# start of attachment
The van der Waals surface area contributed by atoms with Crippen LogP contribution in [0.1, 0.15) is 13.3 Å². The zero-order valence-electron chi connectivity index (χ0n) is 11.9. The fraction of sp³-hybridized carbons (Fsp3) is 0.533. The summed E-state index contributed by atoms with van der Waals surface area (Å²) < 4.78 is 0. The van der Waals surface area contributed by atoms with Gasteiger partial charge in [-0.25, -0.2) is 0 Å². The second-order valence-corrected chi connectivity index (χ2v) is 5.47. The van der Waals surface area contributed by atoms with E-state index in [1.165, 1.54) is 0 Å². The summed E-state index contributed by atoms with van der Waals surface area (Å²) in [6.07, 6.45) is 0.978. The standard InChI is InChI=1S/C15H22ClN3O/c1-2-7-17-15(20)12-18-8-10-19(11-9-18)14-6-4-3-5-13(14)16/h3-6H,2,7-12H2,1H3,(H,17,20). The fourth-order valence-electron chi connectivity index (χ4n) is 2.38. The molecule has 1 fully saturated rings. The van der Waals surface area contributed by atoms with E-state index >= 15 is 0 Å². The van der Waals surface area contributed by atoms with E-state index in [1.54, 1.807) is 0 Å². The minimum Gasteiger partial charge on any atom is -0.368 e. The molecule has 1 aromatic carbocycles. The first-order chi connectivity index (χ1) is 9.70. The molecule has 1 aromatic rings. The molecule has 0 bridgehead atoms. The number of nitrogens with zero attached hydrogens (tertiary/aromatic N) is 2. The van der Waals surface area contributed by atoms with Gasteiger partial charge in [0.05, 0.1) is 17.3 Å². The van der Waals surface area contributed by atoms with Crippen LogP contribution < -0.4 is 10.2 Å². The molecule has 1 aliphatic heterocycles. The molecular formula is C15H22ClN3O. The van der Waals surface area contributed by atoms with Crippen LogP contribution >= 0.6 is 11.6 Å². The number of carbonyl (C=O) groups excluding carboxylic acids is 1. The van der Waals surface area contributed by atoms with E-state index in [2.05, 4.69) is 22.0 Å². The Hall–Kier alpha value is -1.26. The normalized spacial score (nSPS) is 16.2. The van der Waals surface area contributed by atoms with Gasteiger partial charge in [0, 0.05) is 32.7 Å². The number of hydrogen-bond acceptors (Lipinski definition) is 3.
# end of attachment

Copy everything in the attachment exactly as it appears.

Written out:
The van der Waals surface area contributed by atoms with Crippen LogP contribution in [0.1, 0.15) is 13.3 Å². The zero-order valence-electron chi connectivity index (χ0n) is 11.9. The fraction of sp³-hybridized carbons (Fsp3) is 0.533. The summed E-state index contributed by atoms with van der Waals surface area (Å²) < 4.78 is 0. The van der Waals surface area contributed by atoms with Gasteiger partial charge in [-0.25, -0.2) is 0 Å². The second-order valence-corrected chi connectivity index (χ2v) is 5.47. The van der Waals surface area contributed by atoms with E-state index in [1.165, 1.54) is 0 Å². The summed E-state index contributed by atoms with van der Waals surface area (Å²) in [6.07, 6.45) is 0.978. The standard InChI is InChI=1S/C15H22ClN3O/c1-2-7-17-15(20)12-18-8-10-19(11-9-18)14-6-4-3-5-13(14)16/h3-6H,2,7-12H2,1H3,(H,17,20). The fourth-order valence-electron chi connectivity index (χ4n) is 2.38. The molecule has 1 fully saturated rings. The van der Waals surface area contributed by atoms with E-state index >= 15 is 0 Å². The van der Waals surface area contributed by atoms with E-state index in [1.54, 1.807) is 0 Å². The minimum Gasteiger partial charge on any atom is -0.368 e. The molecule has 1 aromatic carbocycles. The first-order chi connectivity index (χ1) is 9.70. The molecule has 1 aromatic rings. The molecule has 0 bridgehead atoms. The number of nitrogens with zero attached hydrogens (tertiary/aromatic N) is 2. The van der Waals surface area contributed by atoms with Gasteiger partial charge in [0.05, 0.1) is 17.3 Å². The van der Waals surface area contributed by atoms with Crippen LogP contribution < -0.4 is 10.2 Å². The molecule has 1 aliphatic heterocycles. The molecular formula is C15H22ClN3O. The van der Waals surface area contributed by atoms with Crippen LogP contribution >= 0.6 is 11.6 Å². The number of carbonyl (C=O) groups excluding carboxylic acids is 1. The van der Waals surface area contributed by atoms with E-state index in [2.05, 4.69) is 22.0 Å². The Hall–Kier alpha value is -1.26. The normalized spacial score (nSPS) is 16.2. The van der Waals surface area contributed by atoms with Gasteiger partial charge in [0, 0.05) is 32.7 Å². The number of hydrogen-bond acceptors (Lipinski definition) is 3.